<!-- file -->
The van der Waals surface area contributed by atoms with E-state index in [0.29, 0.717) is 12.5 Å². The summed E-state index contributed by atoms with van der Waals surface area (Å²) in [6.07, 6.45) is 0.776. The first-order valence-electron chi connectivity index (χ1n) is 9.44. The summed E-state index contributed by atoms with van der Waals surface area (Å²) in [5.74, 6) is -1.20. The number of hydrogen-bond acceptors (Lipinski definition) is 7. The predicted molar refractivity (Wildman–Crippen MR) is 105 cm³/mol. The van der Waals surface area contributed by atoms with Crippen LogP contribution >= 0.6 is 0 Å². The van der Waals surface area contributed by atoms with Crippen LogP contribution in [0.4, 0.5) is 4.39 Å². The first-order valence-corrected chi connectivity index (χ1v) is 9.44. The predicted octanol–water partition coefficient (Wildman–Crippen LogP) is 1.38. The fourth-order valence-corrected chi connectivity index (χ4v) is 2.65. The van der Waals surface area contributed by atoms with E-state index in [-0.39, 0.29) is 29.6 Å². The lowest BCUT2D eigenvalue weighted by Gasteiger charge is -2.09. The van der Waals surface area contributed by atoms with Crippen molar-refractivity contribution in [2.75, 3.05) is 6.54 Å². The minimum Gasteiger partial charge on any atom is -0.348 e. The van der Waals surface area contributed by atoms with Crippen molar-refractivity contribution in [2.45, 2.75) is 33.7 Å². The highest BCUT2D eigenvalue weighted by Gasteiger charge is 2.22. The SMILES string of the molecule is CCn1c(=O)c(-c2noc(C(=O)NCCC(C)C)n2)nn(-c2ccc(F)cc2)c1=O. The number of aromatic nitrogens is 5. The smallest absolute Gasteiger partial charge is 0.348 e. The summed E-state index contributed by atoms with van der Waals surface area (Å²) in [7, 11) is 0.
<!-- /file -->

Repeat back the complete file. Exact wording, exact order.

The van der Waals surface area contributed by atoms with E-state index in [0.29, 0.717) is 12.5 Å². The summed E-state index contributed by atoms with van der Waals surface area (Å²) in [6.07, 6.45) is 0.776. The first-order valence-electron chi connectivity index (χ1n) is 9.44. The summed E-state index contributed by atoms with van der Waals surface area (Å²) in [5.74, 6) is -1.20. The number of hydrogen-bond acceptors (Lipinski definition) is 7. The predicted molar refractivity (Wildman–Crippen MR) is 105 cm³/mol. The van der Waals surface area contributed by atoms with Crippen LogP contribution >= 0.6 is 0 Å². The van der Waals surface area contributed by atoms with Crippen LogP contribution in [0.4, 0.5) is 4.39 Å². The first-order valence-corrected chi connectivity index (χ1v) is 9.44. The predicted octanol–water partition coefficient (Wildman–Crippen LogP) is 1.38. The fourth-order valence-corrected chi connectivity index (χ4v) is 2.65. The van der Waals surface area contributed by atoms with E-state index in [-0.39, 0.29) is 29.6 Å². The lowest BCUT2D eigenvalue weighted by Gasteiger charge is -2.09. The van der Waals surface area contributed by atoms with Crippen molar-refractivity contribution in [2.75, 3.05) is 6.54 Å². The minimum Gasteiger partial charge on any atom is -0.348 e. The van der Waals surface area contributed by atoms with Crippen molar-refractivity contribution in [2.45, 2.75) is 33.7 Å². The highest BCUT2D eigenvalue weighted by Gasteiger charge is 2.22. The SMILES string of the molecule is CCn1c(=O)c(-c2noc(C(=O)NCCC(C)C)n2)nn(-c2ccc(F)cc2)c1=O. The number of aromatic nitrogens is 5. The smallest absolute Gasteiger partial charge is 0.348 e. The summed E-state index contributed by atoms with van der Waals surface area (Å²) in [7, 11) is 0.